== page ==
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Huntington is a station on the Port Jefferson Branch of the Long Island Rail Road. It is located near New York Avenue (NY 110), connecting it to Melville, the Long Island Expressway and Huntington and Broadway in Huntington Station, New York, but is also accessible from Lenox Road and Fairground Avenue near East Second Street. This train station is located in the Huntington Union Free School District. It is approximately 37.2 miles (59.3 km) from Penn Station in Midtown Manhattan.

Huntington station from the main parking lot in front of the ticket office.
LocationNew York Avenue & Broadway
Huntington Station, New York
Coordinates40°51′9.69″N 73°24′38.30″W / 40.8526917°N 73.4106389°W / 40.8526917; -73.4106389Coordinates: 40°51′9.69″N 73°24′38.30″W / 40.8526917°N 73.4106389°W / 40.8526917; -73.4106389
Owned byLong Island Rail Road
Platforms2 side platforms
ConnectionsLocal Transit Suffolk County Transit: S1
Local Transit Huntington Area Rapid Transit: H20, Blue, Red shuttles
Parking5,040 spaces
Bicycle facilitiesYes
Disabled accessYes
Other information
Fare zone9
OpenedJanuary 13, 1868
ElectrifiedOctober 19, 1970
750 V (DC) third rail
Passengers (2006)11,113 per day[1]
Preceding station   MTA NYC logo.svg LIRR   Following station
Port Jefferson Branch


Huntington station opened on January 13, 1868, amidst a great deal of controversy between the people of Huntington and Oliver Charlick over the right-of-way and station location which the people wanted directly within Huntington Village, specifically at Main Street and New York Avenue.[2] Instead, the station is located approximately 1.5 miles (2.4 km) south of the village in a hamlet originally known as "Fairground,"[3] because of a disagreement with Charlick and the Joneses, an affluent family that resided in the area.[4]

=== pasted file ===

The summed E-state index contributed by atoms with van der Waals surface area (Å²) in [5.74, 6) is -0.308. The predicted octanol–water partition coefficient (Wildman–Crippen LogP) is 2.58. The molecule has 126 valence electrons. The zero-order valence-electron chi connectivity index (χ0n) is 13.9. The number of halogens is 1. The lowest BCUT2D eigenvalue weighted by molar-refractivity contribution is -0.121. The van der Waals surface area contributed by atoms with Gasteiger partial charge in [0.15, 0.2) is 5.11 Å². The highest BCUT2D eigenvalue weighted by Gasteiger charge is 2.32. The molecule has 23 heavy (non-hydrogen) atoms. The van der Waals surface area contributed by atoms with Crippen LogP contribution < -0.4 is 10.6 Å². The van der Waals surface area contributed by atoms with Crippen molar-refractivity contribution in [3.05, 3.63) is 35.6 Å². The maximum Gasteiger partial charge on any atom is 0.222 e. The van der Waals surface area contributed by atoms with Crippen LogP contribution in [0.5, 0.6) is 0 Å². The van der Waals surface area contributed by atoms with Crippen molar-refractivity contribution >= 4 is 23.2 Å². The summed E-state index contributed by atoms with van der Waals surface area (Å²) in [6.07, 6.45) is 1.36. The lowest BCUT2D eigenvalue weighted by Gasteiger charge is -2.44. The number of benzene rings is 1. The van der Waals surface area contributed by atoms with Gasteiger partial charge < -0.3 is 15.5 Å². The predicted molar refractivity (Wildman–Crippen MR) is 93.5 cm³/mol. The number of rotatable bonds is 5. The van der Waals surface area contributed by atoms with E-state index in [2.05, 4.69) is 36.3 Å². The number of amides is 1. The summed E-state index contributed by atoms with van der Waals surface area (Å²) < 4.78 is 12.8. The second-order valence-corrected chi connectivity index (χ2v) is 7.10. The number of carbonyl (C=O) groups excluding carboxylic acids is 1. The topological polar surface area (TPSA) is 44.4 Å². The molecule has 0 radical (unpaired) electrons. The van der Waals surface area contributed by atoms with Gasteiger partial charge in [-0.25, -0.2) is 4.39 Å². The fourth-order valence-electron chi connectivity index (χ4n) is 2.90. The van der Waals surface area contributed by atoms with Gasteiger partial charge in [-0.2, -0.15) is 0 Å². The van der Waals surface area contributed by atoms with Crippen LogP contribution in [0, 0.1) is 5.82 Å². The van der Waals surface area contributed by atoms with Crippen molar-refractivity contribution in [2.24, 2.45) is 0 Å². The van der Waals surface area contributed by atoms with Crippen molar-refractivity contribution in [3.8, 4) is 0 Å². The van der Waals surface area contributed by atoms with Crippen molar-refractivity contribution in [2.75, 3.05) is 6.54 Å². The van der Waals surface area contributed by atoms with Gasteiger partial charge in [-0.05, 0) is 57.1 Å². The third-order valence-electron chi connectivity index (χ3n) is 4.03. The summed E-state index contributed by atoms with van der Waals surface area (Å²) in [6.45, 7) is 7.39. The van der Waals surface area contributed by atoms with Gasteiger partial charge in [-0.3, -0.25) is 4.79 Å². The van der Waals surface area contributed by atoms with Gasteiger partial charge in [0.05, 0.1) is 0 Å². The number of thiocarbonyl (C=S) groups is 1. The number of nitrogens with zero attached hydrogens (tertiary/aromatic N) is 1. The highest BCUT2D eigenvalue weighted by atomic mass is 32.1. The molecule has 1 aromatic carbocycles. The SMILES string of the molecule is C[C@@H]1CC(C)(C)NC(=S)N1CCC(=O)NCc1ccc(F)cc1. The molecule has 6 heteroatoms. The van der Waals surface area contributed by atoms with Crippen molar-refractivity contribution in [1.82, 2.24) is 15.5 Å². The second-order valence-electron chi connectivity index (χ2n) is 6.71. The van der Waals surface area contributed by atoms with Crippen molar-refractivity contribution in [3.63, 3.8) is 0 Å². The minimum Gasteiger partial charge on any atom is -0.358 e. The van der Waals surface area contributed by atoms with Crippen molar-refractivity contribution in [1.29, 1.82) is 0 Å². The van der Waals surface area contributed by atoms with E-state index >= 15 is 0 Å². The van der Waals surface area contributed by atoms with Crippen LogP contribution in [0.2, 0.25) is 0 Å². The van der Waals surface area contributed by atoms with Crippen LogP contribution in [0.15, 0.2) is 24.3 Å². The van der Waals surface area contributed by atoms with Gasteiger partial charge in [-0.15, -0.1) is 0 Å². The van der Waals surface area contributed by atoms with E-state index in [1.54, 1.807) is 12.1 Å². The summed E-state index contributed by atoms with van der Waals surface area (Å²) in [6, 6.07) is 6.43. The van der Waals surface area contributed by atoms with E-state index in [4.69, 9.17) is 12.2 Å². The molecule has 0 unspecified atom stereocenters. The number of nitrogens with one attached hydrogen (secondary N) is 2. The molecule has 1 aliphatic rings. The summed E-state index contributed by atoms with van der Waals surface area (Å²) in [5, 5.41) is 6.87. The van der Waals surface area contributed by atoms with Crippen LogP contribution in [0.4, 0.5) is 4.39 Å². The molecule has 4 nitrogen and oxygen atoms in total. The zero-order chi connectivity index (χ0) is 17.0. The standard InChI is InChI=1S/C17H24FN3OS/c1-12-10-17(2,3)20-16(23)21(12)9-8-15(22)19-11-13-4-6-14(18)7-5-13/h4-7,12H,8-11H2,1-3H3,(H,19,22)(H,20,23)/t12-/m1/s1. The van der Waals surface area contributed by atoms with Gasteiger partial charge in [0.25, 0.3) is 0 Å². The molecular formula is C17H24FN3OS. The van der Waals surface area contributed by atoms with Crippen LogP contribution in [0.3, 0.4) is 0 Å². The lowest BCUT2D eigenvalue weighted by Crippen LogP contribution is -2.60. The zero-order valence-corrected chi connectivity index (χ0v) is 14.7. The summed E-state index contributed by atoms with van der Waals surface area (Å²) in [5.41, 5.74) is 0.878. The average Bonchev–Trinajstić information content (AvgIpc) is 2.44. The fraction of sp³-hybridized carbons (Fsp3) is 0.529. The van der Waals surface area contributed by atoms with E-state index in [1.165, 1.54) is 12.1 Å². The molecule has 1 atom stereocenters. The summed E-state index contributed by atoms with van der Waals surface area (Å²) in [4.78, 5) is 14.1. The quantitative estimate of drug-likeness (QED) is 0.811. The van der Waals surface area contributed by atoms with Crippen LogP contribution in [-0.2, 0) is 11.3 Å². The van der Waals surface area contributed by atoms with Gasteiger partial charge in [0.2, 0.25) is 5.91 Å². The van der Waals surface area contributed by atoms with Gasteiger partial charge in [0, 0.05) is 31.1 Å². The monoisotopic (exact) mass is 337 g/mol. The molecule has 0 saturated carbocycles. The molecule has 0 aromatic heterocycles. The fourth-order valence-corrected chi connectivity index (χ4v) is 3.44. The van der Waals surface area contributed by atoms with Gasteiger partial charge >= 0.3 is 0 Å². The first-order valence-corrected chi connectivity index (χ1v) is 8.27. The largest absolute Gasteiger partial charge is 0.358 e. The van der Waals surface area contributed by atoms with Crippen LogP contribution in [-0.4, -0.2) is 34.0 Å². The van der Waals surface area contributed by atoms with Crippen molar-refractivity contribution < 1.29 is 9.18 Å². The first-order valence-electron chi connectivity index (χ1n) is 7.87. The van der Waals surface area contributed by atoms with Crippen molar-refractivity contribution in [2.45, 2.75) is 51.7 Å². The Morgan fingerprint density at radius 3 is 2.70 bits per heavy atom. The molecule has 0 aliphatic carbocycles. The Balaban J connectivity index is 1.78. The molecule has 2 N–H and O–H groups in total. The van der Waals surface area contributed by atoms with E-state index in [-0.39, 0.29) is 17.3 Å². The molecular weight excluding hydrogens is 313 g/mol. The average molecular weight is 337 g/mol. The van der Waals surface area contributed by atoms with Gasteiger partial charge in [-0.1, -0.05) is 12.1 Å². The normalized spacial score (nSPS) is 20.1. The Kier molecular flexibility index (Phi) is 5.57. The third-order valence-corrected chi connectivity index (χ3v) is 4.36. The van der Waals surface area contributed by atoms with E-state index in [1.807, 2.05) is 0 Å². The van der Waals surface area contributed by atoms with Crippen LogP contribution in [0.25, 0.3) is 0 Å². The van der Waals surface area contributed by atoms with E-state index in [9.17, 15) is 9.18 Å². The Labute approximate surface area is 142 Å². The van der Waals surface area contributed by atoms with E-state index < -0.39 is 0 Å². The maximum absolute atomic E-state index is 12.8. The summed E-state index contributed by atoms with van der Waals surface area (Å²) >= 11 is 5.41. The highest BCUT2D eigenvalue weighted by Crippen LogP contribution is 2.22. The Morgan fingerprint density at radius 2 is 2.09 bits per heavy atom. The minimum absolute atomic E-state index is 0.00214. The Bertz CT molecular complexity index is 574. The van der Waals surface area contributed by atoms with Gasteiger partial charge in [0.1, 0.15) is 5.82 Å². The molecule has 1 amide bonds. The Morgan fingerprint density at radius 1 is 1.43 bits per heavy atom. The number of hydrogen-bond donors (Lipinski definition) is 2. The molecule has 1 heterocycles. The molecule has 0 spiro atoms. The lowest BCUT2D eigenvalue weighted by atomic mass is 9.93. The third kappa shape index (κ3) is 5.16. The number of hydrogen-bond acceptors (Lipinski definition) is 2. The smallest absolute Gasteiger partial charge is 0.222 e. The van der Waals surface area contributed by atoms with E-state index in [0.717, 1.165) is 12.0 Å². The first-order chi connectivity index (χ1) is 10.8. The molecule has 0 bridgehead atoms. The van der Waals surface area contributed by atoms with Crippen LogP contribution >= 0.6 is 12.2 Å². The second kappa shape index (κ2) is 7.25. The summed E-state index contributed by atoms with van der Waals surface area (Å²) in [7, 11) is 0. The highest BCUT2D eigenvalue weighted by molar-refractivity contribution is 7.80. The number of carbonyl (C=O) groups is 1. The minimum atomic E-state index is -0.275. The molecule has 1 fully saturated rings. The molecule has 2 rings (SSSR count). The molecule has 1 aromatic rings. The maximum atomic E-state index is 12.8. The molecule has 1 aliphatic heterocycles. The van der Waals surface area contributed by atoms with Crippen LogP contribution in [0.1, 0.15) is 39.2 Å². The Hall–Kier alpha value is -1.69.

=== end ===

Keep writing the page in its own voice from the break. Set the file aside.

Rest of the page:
Throughout much of the 20th century, the station served as a hub. One reason for this was that it also served as the southern terminus of the Huntington Trolley Spur between 1890 and 1909. The trolley was electrified on June 17, 1898, and extended towards Melville, Farmingdale, and Amityville in 1909.[5] The trolley ran between Halesite and Amityville until 1919, and was replaced in 1920 by another trolley which only ran as far south as Jericho Turnpike until 1927.[4]

Two out of three pedestrian bridges are some of the many improvements to the station in recent years.

The grade crossing at New York Avenue was eliminated between 1908 and 1909, which also required the relocation of the original station building, which was located south of the present structure. The current station building was built in 1909 and was renovated by the Long Island Rail Road for its centennial.[4]

On October 19, 1970, the Port Jefferson Branch was electrified up to Huntington and high-level platforms were added.[6] The station also became a transfer point for diesel trains serving the non-electrified portion of the branch, requiring most passengers traveling to and from points east to change at Huntington.

The first parking garage was constructed on the south side of the station in the 1980s.[7] The following decade, Huntington Station saw major reconstruction that included the addition of handicap-accessible ramps, a second parking garage on the north side of the station, a second pedestrian bridge across both tracks, and a pedestrian bridge across New York Avenue.[8]